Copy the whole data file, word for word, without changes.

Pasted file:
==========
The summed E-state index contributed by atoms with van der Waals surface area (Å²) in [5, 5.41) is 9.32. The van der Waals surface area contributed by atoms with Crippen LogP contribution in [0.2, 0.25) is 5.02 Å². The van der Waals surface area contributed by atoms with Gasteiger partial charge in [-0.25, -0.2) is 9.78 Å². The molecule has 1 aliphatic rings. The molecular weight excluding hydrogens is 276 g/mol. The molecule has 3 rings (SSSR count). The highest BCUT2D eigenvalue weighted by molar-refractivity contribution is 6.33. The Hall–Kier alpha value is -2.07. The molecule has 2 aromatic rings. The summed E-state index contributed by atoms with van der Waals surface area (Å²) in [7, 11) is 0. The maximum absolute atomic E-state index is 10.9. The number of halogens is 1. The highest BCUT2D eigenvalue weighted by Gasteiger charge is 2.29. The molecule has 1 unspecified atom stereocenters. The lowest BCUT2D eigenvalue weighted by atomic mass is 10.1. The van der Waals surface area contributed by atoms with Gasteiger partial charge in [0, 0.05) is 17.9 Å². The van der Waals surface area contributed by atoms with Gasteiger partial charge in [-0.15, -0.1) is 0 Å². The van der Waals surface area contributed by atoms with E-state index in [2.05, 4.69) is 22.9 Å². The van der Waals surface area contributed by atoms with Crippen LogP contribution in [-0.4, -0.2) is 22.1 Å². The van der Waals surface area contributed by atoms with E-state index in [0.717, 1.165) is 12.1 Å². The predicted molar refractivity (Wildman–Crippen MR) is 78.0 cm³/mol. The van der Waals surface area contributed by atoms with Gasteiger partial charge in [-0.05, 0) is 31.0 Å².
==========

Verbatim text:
The summed E-state index contributed by atoms with van der Waals surface area (Å²) in [5, 5.41) is 9.32. The van der Waals surface area contributed by atoms with Crippen LogP contribution in [0.2, 0.25) is 5.02 Å². The van der Waals surface area contributed by atoms with Gasteiger partial charge in [-0.25, -0.2) is 9.78 Å². The molecule has 1 aliphatic rings. The molecular weight excluding hydrogens is 276 g/mol. The molecule has 3 rings (SSSR count). The highest BCUT2D eigenvalue weighted by molar-refractivity contribution is 6.33. The Hall–Kier alpha value is -2.07. The molecule has 2 aromatic rings. The summed E-state index contributed by atoms with van der Waals surface area (Å²) in [7, 11) is 0. The maximum absolute atomic E-state index is 10.9. The number of halogens is 1. The highest BCUT2D eigenvalue weighted by Gasteiger charge is 2.29. The molecule has 1 unspecified atom stereocenters. The lowest BCUT2D eigenvalue weighted by atomic mass is 10.1. The van der Waals surface area contributed by atoms with Gasteiger partial charge in [0, 0.05) is 17.9 Å². The van der Waals surface area contributed by atoms with Gasteiger partial charge in [-0.15, -0.1) is 0 Å². The van der Waals surface area contributed by atoms with E-state index in [2.05, 4.69) is 22.9 Å². The van der Waals surface area contributed by atoms with Crippen LogP contribution in [-0.4, -0.2) is 22.1 Å². The van der Waals surface area contributed by atoms with E-state index in [0.717, 1.165) is 12.1 Å². The predicted molar refractivity (Wildman–Crippen MR) is 78.0 cm³/mol. The van der Waals surface area contributed by atoms with Gasteiger partial charge in [-0.05, 0) is 31.0 Å².